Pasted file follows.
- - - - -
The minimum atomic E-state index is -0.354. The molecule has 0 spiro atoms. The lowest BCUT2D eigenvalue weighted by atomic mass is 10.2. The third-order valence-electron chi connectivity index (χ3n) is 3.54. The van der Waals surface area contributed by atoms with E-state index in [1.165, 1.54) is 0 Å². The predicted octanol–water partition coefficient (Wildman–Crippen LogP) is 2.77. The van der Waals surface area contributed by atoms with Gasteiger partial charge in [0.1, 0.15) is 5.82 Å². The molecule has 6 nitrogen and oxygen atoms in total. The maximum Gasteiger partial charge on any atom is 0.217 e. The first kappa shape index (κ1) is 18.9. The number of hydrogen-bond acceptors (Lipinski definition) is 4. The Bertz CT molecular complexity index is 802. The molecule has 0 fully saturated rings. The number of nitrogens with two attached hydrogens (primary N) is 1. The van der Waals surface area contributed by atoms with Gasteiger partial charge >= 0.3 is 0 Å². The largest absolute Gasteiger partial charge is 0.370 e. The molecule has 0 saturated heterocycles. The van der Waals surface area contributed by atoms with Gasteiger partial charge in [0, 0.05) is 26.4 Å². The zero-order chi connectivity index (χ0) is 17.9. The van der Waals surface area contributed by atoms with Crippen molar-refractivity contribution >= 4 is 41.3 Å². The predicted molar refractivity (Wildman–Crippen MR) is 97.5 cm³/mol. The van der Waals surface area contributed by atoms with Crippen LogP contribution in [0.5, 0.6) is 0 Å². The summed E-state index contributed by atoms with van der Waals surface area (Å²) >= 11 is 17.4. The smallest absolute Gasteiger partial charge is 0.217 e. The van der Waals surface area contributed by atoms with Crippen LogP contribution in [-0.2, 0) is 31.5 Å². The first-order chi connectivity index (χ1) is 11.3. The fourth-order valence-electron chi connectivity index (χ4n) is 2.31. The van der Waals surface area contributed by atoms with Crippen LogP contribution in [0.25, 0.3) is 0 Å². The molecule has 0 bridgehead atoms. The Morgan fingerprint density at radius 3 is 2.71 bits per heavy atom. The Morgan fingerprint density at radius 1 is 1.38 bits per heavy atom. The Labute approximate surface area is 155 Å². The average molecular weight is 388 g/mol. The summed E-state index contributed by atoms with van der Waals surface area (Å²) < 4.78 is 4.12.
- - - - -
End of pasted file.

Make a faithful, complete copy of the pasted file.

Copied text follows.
The minimum atomic E-state index is -0.354. The molecule has 0 spiro atoms. The lowest BCUT2D eigenvalue weighted by atomic mass is 10.2. The third-order valence-electron chi connectivity index (χ3n) is 3.54. The van der Waals surface area contributed by atoms with E-state index in [1.165, 1.54) is 0 Å². The predicted octanol–water partition coefficient (Wildman–Crippen LogP) is 2.77. The van der Waals surface area contributed by atoms with Gasteiger partial charge in [0.1, 0.15) is 5.82 Å². The molecule has 6 nitrogen and oxygen atoms in total. The maximum Gasteiger partial charge on any atom is 0.217 e. The first kappa shape index (κ1) is 18.9. The number of hydrogen-bond acceptors (Lipinski definition) is 4. The Bertz CT molecular complexity index is 802. The molecule has 0 fully saturated rings. The number of nitrogens with two attached hydrogens (primary N) is 1. The van der Waals surface area contributed by atoms with Gasteiger partial charge >= 0.3 is 0 Å². The largest absolute Gasteiger partial charge is 0.370 e. The molecule has 0 saturated heterocycles. The van der Waals surface area contributed by atoms with Gasteiger partial charge in [0, 0.05) is 26.4 Å². The zero-order chi connectivity index (χ0) is 17.9. The van der Waals surface area contributed by atoms with Crippen molar-refractivity contribution >= 4 is 41.3 Å². The predicted molar refractivity (Wildman–Crippen MR) is 97.5 cm³/mol. The van der Waals surface area contributed by atoms with Crippen LogP contribution in [0.5, 0.6) is 0 Å². The summed E-state index contributed by atoms with van der Waals surface area (Å²) >= 11 is 17.4. The smallest absolute Gasteiger partial charge is 0.217 e. The van der Waals surface area contributed by atoms with Crippen LogP contribution in [-0.2, 0) is 31.5 Å². The first-order chi connectivity index (χ1) is 11.3. The fourth-order valence-electron chi connectivity index (χ4n) is 2.31. The van der Waals surface area contributed by atoms with Crippen LogP contribution in [0.25, 0.3) is 0 Å². The molecule has 0 bridgehead atoms. The Morgan fingerprint density at radius 3 is 2.71 bits per heavy atom. The Morgan fingerprint density at radius 1 is 1.38 bits per heavy atom. The Labute approximate surface area is 155 Å². The average molecular weight is 388 g/mol. The summed E-state index contributed by atoms with van der Waals surface area (Å²) < 4.78 is 4.12.